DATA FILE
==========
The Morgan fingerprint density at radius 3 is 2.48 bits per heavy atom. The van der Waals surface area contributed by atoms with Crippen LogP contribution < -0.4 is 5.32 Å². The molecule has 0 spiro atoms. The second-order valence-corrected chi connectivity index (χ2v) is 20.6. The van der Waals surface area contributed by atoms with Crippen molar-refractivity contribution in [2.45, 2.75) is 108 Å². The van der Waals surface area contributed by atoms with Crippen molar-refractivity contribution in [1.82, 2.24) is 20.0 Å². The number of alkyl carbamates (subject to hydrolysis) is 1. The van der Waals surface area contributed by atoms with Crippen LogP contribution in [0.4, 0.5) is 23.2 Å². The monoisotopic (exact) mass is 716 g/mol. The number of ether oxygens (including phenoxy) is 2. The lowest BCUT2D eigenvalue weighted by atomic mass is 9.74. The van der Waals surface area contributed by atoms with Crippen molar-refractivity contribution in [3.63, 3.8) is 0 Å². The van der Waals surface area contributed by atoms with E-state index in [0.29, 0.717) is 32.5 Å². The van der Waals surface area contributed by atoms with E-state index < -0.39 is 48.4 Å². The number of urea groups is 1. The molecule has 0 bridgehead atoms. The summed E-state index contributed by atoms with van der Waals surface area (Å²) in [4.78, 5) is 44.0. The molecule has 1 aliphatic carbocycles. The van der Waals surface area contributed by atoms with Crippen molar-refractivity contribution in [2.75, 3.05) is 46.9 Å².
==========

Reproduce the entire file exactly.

The Morgan fingerprint density at radius 3 is 2.48 bits per heavy atom. The van der Waals surface area contributed by atoms with Crippen LogP contribution < -0.4 is 5.32 Å². The molecule has 0 spiro atoms. The second-order valence-corrected chi connectivity index (χ2v) is 20.6. The van der Waals surface area contributed by atoms with Crippen molar-refractivity contribution in [2.45, 2.75) is 108 Å². The van der Waals surface area contributed by atoms with Crippen molar-refractivity contribution in [1.82, 2.24) is 20.0 Å². The number of alkyl carbamates (subject to hydrolysis) is 1. The van der Waals surface area contributed by atoms with Crippen LogP contribution in [0.4, 0.5) is 23.2 Å². The monoisotopic (exact) mass is 716 g/mol. The number of ether oxygens (including phenoxy) is 2. The lowest BCUT2D eigenvalue weighted by atomic mass is 9.74. The van der Waals surface area contributed by atoms with Crippen molar-refractivity contribution in [3.63, 3.8) is 0 Å². The van der Waals surface area contributed by atoms with E-state index in [0.29, 0.717) is 32.5 Å². The van der Waals surface area contributed by atoms with E-state index < -0.39 is 48.4 Å². The number of urea groups is 1. The molecule has 0 bridgehead atoms. The summed E-state index contributed by atoms with van der Waals surface area (Å²) in [4.78, 5) is 44.0. The molecule has 1 aliphatic carbocycles. The van der Waals surface area contributed by atoms with Crippen molar-refractivity contribution in [2.75, 3.05) is 46.9 Å².